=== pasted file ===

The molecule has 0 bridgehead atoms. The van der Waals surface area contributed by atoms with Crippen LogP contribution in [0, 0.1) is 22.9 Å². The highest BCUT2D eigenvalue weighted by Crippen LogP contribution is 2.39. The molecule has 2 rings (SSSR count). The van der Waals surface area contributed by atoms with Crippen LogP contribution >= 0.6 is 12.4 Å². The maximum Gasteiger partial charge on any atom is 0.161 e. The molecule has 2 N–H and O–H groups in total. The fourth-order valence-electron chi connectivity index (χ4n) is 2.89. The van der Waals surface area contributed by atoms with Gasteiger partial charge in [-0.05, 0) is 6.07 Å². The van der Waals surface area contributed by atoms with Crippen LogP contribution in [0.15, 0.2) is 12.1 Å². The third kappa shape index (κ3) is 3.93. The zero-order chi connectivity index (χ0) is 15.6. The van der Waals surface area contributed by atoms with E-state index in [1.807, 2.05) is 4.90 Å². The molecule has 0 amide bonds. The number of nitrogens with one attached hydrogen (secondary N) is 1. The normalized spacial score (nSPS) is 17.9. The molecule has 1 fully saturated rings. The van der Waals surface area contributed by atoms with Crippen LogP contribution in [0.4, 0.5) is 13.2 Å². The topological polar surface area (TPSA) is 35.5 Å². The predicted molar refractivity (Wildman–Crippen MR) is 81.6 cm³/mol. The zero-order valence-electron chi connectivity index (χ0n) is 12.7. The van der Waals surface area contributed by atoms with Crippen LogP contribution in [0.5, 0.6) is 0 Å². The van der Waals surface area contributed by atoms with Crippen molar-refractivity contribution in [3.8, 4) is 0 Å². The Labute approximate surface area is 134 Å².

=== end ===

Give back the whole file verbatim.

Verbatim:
The molecule has 0 bridgehead atoms. The van der Waals surface area contributed by atoms with Crippen LogP contribution in [0, 0.1) is 22.9 Å². The highest BCUT2D eigenvalue weighted by Crippen LogP contribution is 2.39. The molecule has 2 rings (SSSR count). The van der Waals surface area contributed by atoms with Crippen LogP contribution >= 0.6 is 12.4 Å². The maximum Gasteiger partial charge on any atom is 0.161 e. The molecule has 2 N–H and O–H groups in total. The fourth-order valence-electron chi connectivity index (χ4n) is 2.89. The van der Waals surface area contributed by atoms with Gasteiger partial charge in [-0.05, 0) is 6.07 Å². The van der Waals surface area contributed by atoms with Crippen LogP contribution in [0.15, 0.2) is 12.1 Å². The third kappa shape index (κ3) is 3.93. The zero-order chi connectivity index (χ0) is 15.6. The van der Waals surface area contributed by atoms with E-state index in [1.807, 2.05) is 4.90 Å². The molecule has 0 amide bonds. The number of nitrogens with one attached hydrogen (secondary N) is 1. The normalized spacial score (nSPS) is 17.9. The molecule has 1 fully saturated rings. The van der Waals surface area contributed by atoms with Crippen LogP contribution in [0.4, 0.5) is 13.2 Å². The topological polar surface area (TPSA) is 35.5 Å². The predicted molar refractivity (Wildman–Crippen MR) is 81.6 cm³/mol. The zero-order valence-electron chi connectivity index (χ0n) is 12.7. The van der Waals surface area contributed by atoms with Crippen LogP contribution in [0.5, 0.6) is 0 Å². The van der Waals surface area contributed by atoms with Crippen molar-refractivity contribution in [3.8, 4) is 0 Å². The Labute approximate surface area is 134 Å².